Amy Peters Wood
The IRS considers me a Maine artist even though Google does not. I live in Maine. I paint. I live off the money I make from painting. Therefore I am a Maine artist. Or am I? Tourists used to ask me that at art shows, before I finally gave up on them as annoying wastes of time, the shows that is, not necessarily the tourists- “Do you have any paintings of light houses?” I do not.
The process of painting, for me, is the whole deal. Not the resulting piece of art. Like a mandala from sand or a religious icon, I use the ritual of creating egg temperas to show my reverence for a state which I know to be truly special. After building a boat and sailing around the world and visiting countless iconic places in paradise, Maine is still it.
The low angled light and beauty doesn’t knock your socks off like some parts of the planet. It’s much more subtle, creating introspection, not outward exuberance.
After selling the boat and building a floatplane, I now spend my time criss-crossing Maine’s heart at three thousand feet; in every season. From the pockmarked green carpets of summer to the ethereal purple prickly-treed quills of winter, where shadows are fantastic shades of turquoise and blues, the entire bowl of Maine can be seen extending to each corner. At three thousand feet eagles soar and that amazing light bounces off the mountains and lakes of Maine and New Hampshire to the North and West, and the far distant ocean horizon to the south and east. With fractal expansion, islands look like continents; the Gulf of Maine, the entire globe.
So, while I may paint scenes from other areas of the country, the iconic rocks- trees-water of Maine help me to feel grounded. While death, instability and disaster surround me on a personal, as well as societal level, picking up a small brush and a dab of paint allows me to take control over a world I can create. Atmospheric distance? Pfft. I can reverse it. As well as all the laws of perspective and balance.
This is my world. And yes, it is in Maine.
The wrack line left by the approach and retreat of the tide is the focus of this series. To walk to the ocean’s edge year round creates a seasonal rhythm and a marking of time. On the coast of Maine we are privileged to observe the most fascinating collection of detritus and imagine stories created by the salty sea.
It would be impossible to live in Maine and not be affected by its ubiquitous forests, lakes, rivers and ocean. My most recent works are inspired by waters and those creatures that live in them. I am
interested in what lies beneath the surface whether it is a tide pool, mountain stream or river. My art asks what could we see if we took time to sit quietly and observe. What insight into nature would we find there? We live in a time where we spend less and less time with nature. Yet, our relationship with nature defines who we are.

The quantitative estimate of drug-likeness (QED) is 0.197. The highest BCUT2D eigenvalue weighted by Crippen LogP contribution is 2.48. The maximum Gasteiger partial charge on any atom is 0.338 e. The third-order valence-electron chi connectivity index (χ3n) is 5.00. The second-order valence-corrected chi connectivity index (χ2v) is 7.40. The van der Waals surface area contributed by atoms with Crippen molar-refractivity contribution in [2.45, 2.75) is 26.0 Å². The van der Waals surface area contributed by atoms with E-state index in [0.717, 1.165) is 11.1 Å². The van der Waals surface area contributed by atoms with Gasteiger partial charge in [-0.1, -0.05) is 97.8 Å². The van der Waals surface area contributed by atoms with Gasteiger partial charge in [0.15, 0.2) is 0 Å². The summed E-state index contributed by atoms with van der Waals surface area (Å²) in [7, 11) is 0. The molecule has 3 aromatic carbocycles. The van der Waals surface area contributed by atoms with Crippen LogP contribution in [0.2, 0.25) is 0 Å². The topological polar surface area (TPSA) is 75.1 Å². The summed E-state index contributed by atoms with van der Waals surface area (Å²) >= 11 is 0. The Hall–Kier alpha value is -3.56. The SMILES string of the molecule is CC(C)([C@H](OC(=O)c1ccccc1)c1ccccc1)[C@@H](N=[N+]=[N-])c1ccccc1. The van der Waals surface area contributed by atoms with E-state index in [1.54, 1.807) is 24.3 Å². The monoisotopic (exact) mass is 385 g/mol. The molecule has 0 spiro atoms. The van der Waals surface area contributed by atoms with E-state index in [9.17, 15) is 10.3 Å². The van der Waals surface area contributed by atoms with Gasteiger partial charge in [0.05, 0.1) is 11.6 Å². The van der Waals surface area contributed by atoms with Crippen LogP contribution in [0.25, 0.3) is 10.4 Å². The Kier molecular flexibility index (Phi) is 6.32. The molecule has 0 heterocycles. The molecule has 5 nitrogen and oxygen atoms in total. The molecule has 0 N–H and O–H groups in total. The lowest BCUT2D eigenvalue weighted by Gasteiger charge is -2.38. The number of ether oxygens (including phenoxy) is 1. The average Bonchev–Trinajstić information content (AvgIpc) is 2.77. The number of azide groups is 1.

I create my art in Mexico and the US, two distinct countries with contrasting cultures. They differ in the art forms that have graced their national histories.
It’s a privilege and a challenge, and a delight to hear artists and the public talk about “their Maine.” There is no uniform agreement, and an attempt to establish any consensus on the subject is fruitless. My artistic vision of Maine maybe only one more probing into its ‘essence.’ Yet, I feel I have enabled Maine to have a distinction of its own by addressing the essential elements of its character, rather than displaying its outer skin. For I paint Maine as unforgiving, uncompromising, demanding your daily awareness and testing your ability to live with nature as a constant in your life. You may want to ask: “What can I do to help guarantee that this fragile environment is maintained and not destroyed by our very human presence?”
The granitic coast of Maine provides a point of departure for
this work. It seems nearly impossible not to be moved by it.
The rocky subject gives rise to ideas about geologic time,
glaciation, rising sea levels, climate change, the fate of our
increasingly threatened planet. Working in series with
monotype and monoprint processes invites the expansion of
imagery through exploration of these ideas using a globally
recognizable visual language.
My sources are local and regional. I am here, now. The
shared impetus of those of us fortunate enough to live and
work here may be that the content of our art is without